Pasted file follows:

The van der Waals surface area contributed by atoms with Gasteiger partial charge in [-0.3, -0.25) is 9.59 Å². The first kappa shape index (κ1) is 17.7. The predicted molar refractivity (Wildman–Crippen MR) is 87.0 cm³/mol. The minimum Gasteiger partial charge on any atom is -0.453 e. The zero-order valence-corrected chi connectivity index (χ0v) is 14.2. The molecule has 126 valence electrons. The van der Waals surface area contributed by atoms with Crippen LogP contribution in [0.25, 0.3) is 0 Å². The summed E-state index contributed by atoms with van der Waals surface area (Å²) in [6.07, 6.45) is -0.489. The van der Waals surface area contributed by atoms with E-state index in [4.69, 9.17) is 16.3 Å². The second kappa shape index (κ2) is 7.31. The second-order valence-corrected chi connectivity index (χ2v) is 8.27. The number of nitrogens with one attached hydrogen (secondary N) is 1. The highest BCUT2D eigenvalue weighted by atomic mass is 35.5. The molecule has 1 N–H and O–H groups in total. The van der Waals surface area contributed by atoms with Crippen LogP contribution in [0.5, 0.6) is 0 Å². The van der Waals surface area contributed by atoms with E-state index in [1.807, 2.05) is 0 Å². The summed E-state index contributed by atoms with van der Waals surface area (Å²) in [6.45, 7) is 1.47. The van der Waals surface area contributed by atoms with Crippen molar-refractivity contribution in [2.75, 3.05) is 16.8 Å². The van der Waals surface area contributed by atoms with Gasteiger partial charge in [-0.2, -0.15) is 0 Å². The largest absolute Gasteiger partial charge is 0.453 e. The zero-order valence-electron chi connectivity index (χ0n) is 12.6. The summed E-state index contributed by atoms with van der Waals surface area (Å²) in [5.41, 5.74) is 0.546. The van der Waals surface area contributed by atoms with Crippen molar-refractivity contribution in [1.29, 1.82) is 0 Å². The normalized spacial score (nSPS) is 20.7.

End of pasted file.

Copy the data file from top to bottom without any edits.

The van der Waals surface area contributed by atoms with Gasteiger partial charge in [-0.3, -0.25) is 9.59 Å². The first kappa shape index (κ1) is 17.7. The predicted molar refractivity (Wildman–Crippen MR) is 87.0 cm³/mol. The minimum Gasteiger partial charge on any atom is -0.453 e. The zero-order valence-corrected chi connectivity index (χ0v) is 14.2. The molecule has 126 valence electrons. The van der Waals surface area contributed by atoms with Crippen LogP contribution in [0.25, 0.3) is 0 Å². The summed E-state index contributed by atoms with van der Waals surface area (Å²) in [6.07, 6.45) is -0.489. The van der Waals surface area contributed by atoms with E-state index in [4.69, 9.17) is 16.3 Å². The second kappa shape index (κ2) is 7.31. The second-order valence-corrected chi connectivity index (χ2v) is 8.27. The number of nitrogens with one attached hydrogen (secondary N) is 1. The highest BCUT2D eigenvalue weighted by atomic mass is 35.5. The molecule has 1 N–H and O–H groups in total. The van der Waals surface area contributed by atoms with Crippen LogP contribution in [0.5, 0.6) is 0 Å². The van der Waals surface area contributed by atoms with E-state index in [1.807, 2.05) is 0 Å². The summed E-state index contributed by atoms with van der Waals surface area (Å²) in [6.45, 7) is 1.47. The van der Waals surface area contributed by atoms with Crippen molar-refractivity contribution in [2.75, 3.05) is 16.8 Å². The van der Waals surface area contributed by atoms with Gasteiger partial charge in [-0.2, -0.15) is 0 Å². The largest absolute Gasteiger partial charge is 0.453 e. The zero-order valence-electron chi connectivity index (χ0n) is 12.6. The summed E-state index contributed by atoms with van der Waals surface area (Å²) in [5.41, 5.74) is 0.546. The van der Waals surface area contributed by atoms with Crippen molar-refractivity contribution in [1.29, 1.82) is 0 Å². The normalized spacial score (nSPS) is 20.7.